Thistle-seeds—if thistle-seeds they be—make few and brief halts, then roll their wheel on the stones for a while, and then the wheel is a-wing again. You encounter them in the country, setting out for town on a south wind, and in London there is not a street they do not recklessly stray along. For they use our arbitrary streets; it does not seem that they make a bee-line over the top of the houses, and cross London thus. They use the streets which they treat so lightly. They conform, for the time, to human courses, and stroll down Bond Street and turn up Piccadilly, and go to the Bank on a long west wind—their strolling being done at a certain height, in moderate mid-air.

They generally travel wildly alone, but now and then you shall see two of them, as you see butterflies go in couples, flitting at leisure at Charing Cross. The extreme ends of their tender plumes have touched and have lightly caught each other. But singly they go by all day, with long rises and long descents as the breeze may sigh, or more quickly on a high level way of theirs. Nothing wilder comes to town—not even the scent of hay on morning winds at market-time in June; for the hay is for cab-horses, and it is at home in the clattering mews, and has a London habit of its own.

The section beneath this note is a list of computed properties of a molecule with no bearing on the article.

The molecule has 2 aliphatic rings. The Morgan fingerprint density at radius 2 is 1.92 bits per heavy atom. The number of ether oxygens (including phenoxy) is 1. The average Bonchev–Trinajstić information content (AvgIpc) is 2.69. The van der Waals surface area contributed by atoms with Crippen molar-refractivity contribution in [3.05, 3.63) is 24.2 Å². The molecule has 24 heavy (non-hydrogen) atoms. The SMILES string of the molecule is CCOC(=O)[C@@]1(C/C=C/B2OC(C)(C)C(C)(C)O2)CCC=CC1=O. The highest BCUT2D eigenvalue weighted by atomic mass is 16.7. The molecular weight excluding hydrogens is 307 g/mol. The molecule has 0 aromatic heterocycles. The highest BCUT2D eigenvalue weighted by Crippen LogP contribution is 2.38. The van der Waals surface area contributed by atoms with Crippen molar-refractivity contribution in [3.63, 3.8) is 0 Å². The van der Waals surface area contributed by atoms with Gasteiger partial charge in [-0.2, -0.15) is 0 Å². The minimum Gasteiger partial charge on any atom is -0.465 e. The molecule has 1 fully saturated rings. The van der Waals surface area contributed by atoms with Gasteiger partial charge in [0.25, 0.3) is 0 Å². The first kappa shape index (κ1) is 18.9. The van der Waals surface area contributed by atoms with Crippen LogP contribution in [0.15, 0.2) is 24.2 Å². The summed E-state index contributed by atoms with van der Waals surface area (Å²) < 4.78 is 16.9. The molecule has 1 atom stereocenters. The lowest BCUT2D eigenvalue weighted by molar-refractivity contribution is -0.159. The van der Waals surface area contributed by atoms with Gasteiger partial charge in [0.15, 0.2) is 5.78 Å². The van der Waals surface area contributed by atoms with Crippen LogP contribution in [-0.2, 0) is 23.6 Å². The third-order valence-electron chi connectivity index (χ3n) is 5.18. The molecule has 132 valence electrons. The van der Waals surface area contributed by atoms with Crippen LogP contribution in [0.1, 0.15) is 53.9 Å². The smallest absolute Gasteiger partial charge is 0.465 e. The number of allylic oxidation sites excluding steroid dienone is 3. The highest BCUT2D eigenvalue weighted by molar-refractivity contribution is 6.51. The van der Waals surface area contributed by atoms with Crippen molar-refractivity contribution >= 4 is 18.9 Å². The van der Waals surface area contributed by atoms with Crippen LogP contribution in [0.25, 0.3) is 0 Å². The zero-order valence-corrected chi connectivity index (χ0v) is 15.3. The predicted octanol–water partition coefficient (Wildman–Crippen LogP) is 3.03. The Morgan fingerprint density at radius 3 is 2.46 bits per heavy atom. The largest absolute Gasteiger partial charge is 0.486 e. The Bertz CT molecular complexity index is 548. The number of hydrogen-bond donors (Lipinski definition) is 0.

White meteor, lost star, bright as a cloud, the seed has many images of its radiant flight. But there is only one thing really like it—the point of light caught by a diamond, with the regular surrounding rays.

Alice Meynell and her husband Wilfrid were the first to publish Francis Thompson’s poetry, and did much to rescue him from his addiction to opium, welcoming him to share their family life. They would surely have said ‘Laudato Si!’ with Pope Francis, as this observation demonstrates. And the seed could have come from a goatsbeard head, like this one from near Elmstead in Kent. Goatsbeard is a very large dandelion.